In all the debate over the debacle of the Andres Villas-Boas firing at Chelsea perhaps the one opinion that is the most recurring is that he “never got the chance to complete his project”.
Indeed Jerrad Peters wrote this piece comparing a manager who is prematurely fired to an artist or writer who has been robbed of the chance to finish their great work.
Yet managers have their own ideas about how the narrative of their time at a club should unfold and three of the current top coaches offer us a very different perspective on the notion of what their “work in progress” should be.
If Sir Alex Ferguson’s time at Old Trafford were to be compared to a novel then surely it would be a Tolstoy like epic spanning generations with tragedy and triumph woven into the fabric of the tale.
For Ferguson the idea that his work at Manchester United would ever be “finished” would seem as absurd as telling a Nobel Prize winning author that his latest book was “the best that he could ever do”.
For the United manager the achievement isn’t in the winning of any particular piece of silverware; it is in the striving for the next one.
Jose Mourinho takes a very different approach.
For him it is very much about the silverware and, one suspects, proving that he can bring success to a team that has struggled with failure before his arrival.
Once that success is accomplished Mourinho is not so much happy to leave as almost desperate to do so.
Porto, Chelsea, Inter and perhaps soon Real Madrid, have all been left with the sense that they have attended a dazzlingly exciting party that, while wonderful, has now left them with empty bottles in the bathtub and some dubious stains on the carpet.
This makes Mourinho the Raymond Chandler of the coaching world.
Always leaving his audience breathless at the pace of the prose and throwing in more than a dash of violence and intrigue to pepper up the plot.
The ‘Special One” though never looks back, always welcomed to his next conquest as he flashes them a smile that (to quote Chandler) “they can feel in their hip pocket”.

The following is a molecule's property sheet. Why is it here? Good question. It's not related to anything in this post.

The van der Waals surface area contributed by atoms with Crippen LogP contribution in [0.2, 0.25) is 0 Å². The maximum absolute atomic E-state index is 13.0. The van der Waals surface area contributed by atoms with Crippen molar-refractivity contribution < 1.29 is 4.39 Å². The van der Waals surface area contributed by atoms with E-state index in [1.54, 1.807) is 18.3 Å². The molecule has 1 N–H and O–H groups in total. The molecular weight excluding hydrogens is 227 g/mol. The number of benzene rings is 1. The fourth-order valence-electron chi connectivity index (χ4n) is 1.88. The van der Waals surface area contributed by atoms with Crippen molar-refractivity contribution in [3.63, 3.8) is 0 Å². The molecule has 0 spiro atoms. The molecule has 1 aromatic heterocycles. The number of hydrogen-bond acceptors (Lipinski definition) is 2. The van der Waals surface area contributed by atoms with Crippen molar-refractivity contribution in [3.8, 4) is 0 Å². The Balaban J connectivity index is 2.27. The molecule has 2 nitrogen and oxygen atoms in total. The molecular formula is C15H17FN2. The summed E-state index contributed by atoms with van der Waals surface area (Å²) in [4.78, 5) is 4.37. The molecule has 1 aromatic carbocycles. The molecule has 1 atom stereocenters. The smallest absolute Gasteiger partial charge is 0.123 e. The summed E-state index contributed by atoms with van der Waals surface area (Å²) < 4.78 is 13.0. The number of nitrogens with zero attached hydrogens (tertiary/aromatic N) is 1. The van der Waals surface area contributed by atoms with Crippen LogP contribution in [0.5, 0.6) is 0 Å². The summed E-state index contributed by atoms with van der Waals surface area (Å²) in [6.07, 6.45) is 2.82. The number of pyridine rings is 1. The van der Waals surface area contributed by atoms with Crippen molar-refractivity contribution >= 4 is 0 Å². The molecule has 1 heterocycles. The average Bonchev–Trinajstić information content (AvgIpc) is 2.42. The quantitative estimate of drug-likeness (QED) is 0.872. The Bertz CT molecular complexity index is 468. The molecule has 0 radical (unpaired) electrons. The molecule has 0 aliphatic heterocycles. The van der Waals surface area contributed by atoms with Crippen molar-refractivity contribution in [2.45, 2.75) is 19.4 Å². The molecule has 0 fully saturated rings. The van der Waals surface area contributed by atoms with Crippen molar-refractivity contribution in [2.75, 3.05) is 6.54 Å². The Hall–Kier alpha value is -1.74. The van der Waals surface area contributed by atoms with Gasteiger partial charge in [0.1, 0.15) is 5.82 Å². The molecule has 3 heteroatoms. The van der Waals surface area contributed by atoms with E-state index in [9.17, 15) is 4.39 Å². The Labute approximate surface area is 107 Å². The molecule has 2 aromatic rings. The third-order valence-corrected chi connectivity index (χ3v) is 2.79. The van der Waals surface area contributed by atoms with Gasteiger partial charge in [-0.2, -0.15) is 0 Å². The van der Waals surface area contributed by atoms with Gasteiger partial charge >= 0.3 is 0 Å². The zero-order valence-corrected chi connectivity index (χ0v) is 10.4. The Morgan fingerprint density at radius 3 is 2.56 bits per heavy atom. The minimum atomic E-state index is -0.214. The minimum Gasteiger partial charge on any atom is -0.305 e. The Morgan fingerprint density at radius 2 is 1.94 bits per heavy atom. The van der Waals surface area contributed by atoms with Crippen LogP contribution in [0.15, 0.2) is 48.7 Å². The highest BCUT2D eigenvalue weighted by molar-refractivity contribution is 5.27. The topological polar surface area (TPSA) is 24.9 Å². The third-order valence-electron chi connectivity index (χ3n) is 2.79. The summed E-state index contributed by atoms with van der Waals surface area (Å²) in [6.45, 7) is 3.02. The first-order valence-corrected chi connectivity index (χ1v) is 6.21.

Then there is Pep Guardiola.
His insistence on signing just a yearly contract gives his story a sense of cliff-hanging tension that Charles Dickens in his prime would have envied.
Guardiola manages to combine the long-view of Ferguson with the restlessness of Mourinho, and though he has yet to feel that his work at Barca is done one senses that his departure is as heart-breakingly inevitable as the death of a “too good for this world” character that we see coughing blood into a kerchief in the opening chapters of a Dickens tale.
One of these days Barcelona fans are going to wake up to the moment that they have all dreaded: their Little Nell will have died.
Only time will tell where Villas–Boas fits into this pantheon of coaches.
Maybe his time at Porto was his “Catch 22” and the rest of his career will be spent trying (and failing) to live up to that standard, or maybe he is a Philip Roth who will be able to produce good work just as even his greatest admirers have given up hope.
One thing is certain though; any coach that takes the helm at Chelsea had better forget the idea of fashioning a rambling saga that covers the ages and resign themselves to being a creator of novella length potboilers that end in bloodshed.
“Tales of the Expected” perhaps?
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